This guide is from a forum member's website, and seeing as it is quite relevant, it needed to be included!
Link to original site: Manifold Stud Removal
Link to original site: Manifold Stud Removal
First and foremost this is not a quick job and it requires lots of patience. It is unlikely that it could be completed over a weekend -
unless you are lucky.
Be prepared and plan what tools you will require to complete the job. Set achievable and realistic objectives for the day and do not rush it to catch up if you fall behind. I consider any stage after the removal of the turbo as a ‘one way street’ as you become committed to succeed or fail .
|Broken Manifold Stud|
Make sure that all removed items can be stored safely in a clean dry area. In the engine compartment cover any holes, orifices, pipes as they become exposed to prevent foreign objects or material from entering e.g. swarf from drilling, broken drill bits etc.
This only covers the removal and replacement of the broken studs from the cylinder head.
- Holts Freeze and Release.
- Cobalt HSS drills 2mm & 3mmm.
- Left twist HSS drills.
- Stud extractor ( 10mm ).
- Tap wrench.
- Right angle drill attachment.
- Electric drill with reverse and adjustable clutch.
- Torch with flexible head.
- Mirror -
dentist style and large.
- Automatic centre punch.
- Manual centre punch.
- Punch centring aid ( home made ).
- Mole grips.
- Cobalt drill and Easy Out Set..
- 16 oz hammer.
- 24 oz Soft face mallet.
- Socket adaptor set
Wire brush wheel attachment
|Auto Center Punch|
New Parts Required:
Exhaust manifold gasket
12 new manifold studs
12 new manifold nuts
12 new manifold washers
Exhaust ring gasket set
2 Turbo oil feed copper washers
4 Turbo water cooling copper washers.
Oil return pipe gasket
|Manifold studs, one broken|
Remove Exhaust manifold as described in the R33 Workshop Manual on pages 135 / 6. The inboard water cooling banjo connection on the turbo is 24mm and was very difficult to access and extremely tight.
Using ‘freeze and release’ undo as many manifold nuts as possible. I managed to get off seven , the remaining five were broken just below the surface of the head ( the front three and the rear two ). Spray the remaining good studs with ‘freeze and release’ and using the 10mm stud remover remove the studs.
The first thing to do was to centre punch the centre of the broken stud. To assist the centring I made an aidfrom acrylic for the automatic centre punch . These studs are made from a very hard steel and took the point off of the centre punch -
it required re- grinding twice. It is essential to get this bit right - I would suggest checking and re- checking the centre punch mark is central on the broken stud. I reinforced the automatic punch mark by using a traditional centre punch and hammer. The most difficult one to do is the rear one. With the studs punched it is now possible to start drilling.
I used cobalt drills and used a new one every two studs. I started by drilling with a 2mm drill driven from aright angle drill attachment attached to a reversible variable speed battery powered drill fitted with a torque clutch drive. I drilled in to the stud approximately 2 -
3mm then changed to a 3mm cobalt drill and continued drilling. It was possible to check the centre accuracy of the drilling by using a mirror and a torchto illuminate the area. In my case one side effect of changing from the 2mm drill to a 3mm drill was to loosen the stud and drive it further in to the head. At this stage I would suggest using a small rotary brass wire brush to clean the top of the thread as it is most likely contaminated with exhaust carbon which will make it harder to extract. The stud can be driven to the top of the thread by using the left twist drills - do not forget to reverse the direction of the drill when using these drills . The left twist drills were only HSS and became dull very quickly but they did force the stud to the top of the thread where it stayed and allowed completion of the drilling to a depth of approximately 6 - 7 mm by using the 3mm cobalt drill. This depth was required to ensure that the cobalt easy out did not bottom out on the hole as it was turned. I drilled and removed the broken studs one at a time.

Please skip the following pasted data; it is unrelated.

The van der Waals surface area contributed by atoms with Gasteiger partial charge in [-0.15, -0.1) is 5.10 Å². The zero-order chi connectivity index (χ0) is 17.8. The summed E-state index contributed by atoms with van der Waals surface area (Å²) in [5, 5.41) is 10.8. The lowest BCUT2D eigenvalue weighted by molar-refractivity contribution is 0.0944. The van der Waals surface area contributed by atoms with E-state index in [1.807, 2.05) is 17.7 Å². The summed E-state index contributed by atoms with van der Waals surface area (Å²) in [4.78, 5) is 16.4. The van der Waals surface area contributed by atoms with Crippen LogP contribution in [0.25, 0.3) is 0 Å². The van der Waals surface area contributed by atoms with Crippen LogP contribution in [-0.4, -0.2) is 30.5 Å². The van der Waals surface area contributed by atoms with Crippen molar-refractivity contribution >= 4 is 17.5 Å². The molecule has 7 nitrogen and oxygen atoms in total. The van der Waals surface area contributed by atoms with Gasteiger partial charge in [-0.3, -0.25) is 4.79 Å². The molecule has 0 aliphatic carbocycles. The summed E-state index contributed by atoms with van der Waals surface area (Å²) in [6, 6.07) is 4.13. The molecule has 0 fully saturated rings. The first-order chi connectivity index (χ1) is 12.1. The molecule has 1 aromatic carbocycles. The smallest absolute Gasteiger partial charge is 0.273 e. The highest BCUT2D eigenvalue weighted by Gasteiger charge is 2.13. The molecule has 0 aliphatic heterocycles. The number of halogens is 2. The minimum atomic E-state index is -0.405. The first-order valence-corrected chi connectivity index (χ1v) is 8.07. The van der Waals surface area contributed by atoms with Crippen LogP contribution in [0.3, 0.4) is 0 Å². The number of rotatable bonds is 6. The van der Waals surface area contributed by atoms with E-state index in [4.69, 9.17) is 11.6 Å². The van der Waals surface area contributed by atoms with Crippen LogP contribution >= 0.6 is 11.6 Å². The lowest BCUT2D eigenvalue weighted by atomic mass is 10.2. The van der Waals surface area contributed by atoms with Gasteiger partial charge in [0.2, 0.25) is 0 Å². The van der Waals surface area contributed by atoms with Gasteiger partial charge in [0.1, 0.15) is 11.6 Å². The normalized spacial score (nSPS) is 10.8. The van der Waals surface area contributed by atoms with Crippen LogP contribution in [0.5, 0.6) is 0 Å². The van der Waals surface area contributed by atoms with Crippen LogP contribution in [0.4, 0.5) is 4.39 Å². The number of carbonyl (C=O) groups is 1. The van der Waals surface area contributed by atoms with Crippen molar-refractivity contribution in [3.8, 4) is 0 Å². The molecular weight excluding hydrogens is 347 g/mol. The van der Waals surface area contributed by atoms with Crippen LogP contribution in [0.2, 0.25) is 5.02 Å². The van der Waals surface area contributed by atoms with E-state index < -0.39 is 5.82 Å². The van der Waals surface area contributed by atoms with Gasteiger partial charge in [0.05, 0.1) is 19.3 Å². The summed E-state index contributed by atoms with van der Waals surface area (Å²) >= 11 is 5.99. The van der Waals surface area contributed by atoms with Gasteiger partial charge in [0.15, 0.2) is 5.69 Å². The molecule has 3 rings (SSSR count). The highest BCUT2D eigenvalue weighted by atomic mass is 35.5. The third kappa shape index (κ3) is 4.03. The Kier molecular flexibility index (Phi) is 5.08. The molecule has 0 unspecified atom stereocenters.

Where possible use a tap wrench to insert the easy out into the drilled hole of the stud as this gives good tactile feedback when unscrewing the stud. Use freeze and release on the stud to be removed with the easy out inserted and tightened ready for turning. Slowly turn the easy out and eventually the stud starts to turn -
STOP - more freeze and release - wait 20 seconds and start turning again after approximately one complete turn stop and apply some more freeze and release. Continue turning the tap wrench and the stud will become free and easy to turn and can be screwed out. I think the reason for the initial tight start is due to the damage on the leading part of the thread where the stud sheared - all of mine were distorted at the point of fracture and would cause the thread to become tight when turned.
Repeat for the remaining broken studs.
The only difference was with the rear stud where it was not possible to use the tap wrench due to lack of space. I resorted to using mole grips to grip the easy out -
this is risky you have far less control over maintaining the square angle of the easy out which could cause the easy out to break. If this method is used take your time and do not rush it.
Fitting the replacement studs
|Fitting the New studs|
Before fitting the new studs I would suggest removing any remains of the old exhaust gasket and carbon which remain on the side of the cylinder head around the exhaust ports. I used a home made soft aluminium scrapper to do this and cleaned with WD40.
The new studs were easy to fit as none of the threads were damaged.
Good luck -
just be patient and take you time.